World debt fell in 2017, according to the latest figures issued by the International Monetary Fund (IMF) Global Debt Database. But don’t sigh with relief, quite yet. Not when you consider that the amount of global debt has been rising steadily since the big powers – America and China – were first monitored back in the 1950s. Today it sits at $184 trillion – or 225 per cent of GDP. In reality, that’s more than 2.5 times the average income per-capita.
Compared to 2009 when it was last at its highest, global debt in 2017 (no figures are available for last year yet) was 11 per cent higher than that figure. However, there is one bright spot – 2017’s figure was 1.5 per cent lower than in 2016, prompting analysts to wonder if the world really is beginning to collectively tighten its purse strings. There’s not long to wait to find out; data made available in April this year via the Fiscal Monitor will tell. Don’t get too optimistic though since rising interest rates don’t exactly spell good news for reducing debt…
The most up-to-date statistics, which were revealed by the same Fiscal Monitor last year, contain data on both private and public debt for more than 190 countries around the globe. The report also details the individual debts of every country listed. The UK, for instance, has debts totalling 257 per cent of GDP – 65.9 per cent of which is private debt.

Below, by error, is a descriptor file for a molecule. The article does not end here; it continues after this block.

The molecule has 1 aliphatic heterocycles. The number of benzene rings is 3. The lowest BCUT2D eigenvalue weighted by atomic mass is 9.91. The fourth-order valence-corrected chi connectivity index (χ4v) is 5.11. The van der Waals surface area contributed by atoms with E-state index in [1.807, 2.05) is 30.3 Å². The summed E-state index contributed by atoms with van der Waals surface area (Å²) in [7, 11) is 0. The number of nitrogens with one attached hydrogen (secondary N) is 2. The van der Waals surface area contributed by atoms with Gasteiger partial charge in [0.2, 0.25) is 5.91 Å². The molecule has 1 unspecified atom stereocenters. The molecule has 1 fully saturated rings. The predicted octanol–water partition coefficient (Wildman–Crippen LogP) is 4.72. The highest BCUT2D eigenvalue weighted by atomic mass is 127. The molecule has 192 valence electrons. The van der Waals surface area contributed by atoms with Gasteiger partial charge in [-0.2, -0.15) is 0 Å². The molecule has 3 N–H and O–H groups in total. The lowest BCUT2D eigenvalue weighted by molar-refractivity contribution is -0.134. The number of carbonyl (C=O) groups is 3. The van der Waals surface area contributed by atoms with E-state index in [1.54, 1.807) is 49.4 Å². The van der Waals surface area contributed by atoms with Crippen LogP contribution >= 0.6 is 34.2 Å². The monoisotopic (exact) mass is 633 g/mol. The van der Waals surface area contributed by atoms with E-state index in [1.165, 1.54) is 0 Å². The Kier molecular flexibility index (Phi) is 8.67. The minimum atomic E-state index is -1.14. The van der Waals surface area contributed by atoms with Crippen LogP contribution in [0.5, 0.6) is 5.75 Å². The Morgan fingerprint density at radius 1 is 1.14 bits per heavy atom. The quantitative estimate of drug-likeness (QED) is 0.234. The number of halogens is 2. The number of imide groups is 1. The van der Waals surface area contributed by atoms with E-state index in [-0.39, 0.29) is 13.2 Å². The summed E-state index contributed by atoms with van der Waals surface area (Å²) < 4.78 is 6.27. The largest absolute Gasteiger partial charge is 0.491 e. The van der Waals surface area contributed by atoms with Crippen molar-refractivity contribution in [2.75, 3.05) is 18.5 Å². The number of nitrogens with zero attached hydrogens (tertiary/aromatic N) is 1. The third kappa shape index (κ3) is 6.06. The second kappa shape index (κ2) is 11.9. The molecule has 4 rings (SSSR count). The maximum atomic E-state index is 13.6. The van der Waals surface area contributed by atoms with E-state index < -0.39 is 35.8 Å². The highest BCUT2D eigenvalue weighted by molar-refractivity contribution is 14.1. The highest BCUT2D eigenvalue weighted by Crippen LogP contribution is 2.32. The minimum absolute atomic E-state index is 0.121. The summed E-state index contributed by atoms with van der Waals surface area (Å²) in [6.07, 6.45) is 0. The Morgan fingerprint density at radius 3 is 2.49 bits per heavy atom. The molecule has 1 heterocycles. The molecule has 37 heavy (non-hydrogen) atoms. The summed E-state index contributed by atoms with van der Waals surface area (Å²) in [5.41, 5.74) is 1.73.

Countries most in debt
The country currently most in red is Japan. The Far Eastern super-power is sitting with debt totalling a pretty staggering 395 per cent of GDP, around 39.8 per cent of which is private debt. America’s debt is a bit healthier than its Far Eastern neighbour, at 256 per cent of GDP, 58.9 per cent belonging to the private sector. Staying in the Far East, China’s debt is next highest at 254 per cent of GDP, with an extremely high percentage of private debt at 81.5 per cent of GDP.
All three of these countries together owe more than half of the $184 trillion global debt, each one – and especially Japan – far exceeding its global output.
Public versus private debt
So that’s the developed nations – and China. But what about all those emerging countries? Well, unlike in advanced economies, private debt (with the marked exception of China) has remained very low. In Brazil, for instance, it was 45 per cent of GDP and in Romania 44 per cent.
Public debt globally is at a higher ratio than in the past and those with the most debt are the advanced nations, but emerging and developing countries are coming right behind them. Having said that, public debt in emerging nations was down a hefty 2.5 per cent of GDP in 2017. In low-income developing nations, it’s continued to increase.
The IMF did take time to praise the UK, Australia, New Zealand and Britain for ‘taking positive steps to better manage their assets against the growth of future liabilities.’ In the UKs case, this was mainly achieved by using government buildings more efficiently, reducing inflation-linked bonds and pooling investment fees on government financial assets.
Interested in investing in property? Then why not call us for a chat on tel: 0121 573 0133 or email firstname.lastname@example.org today.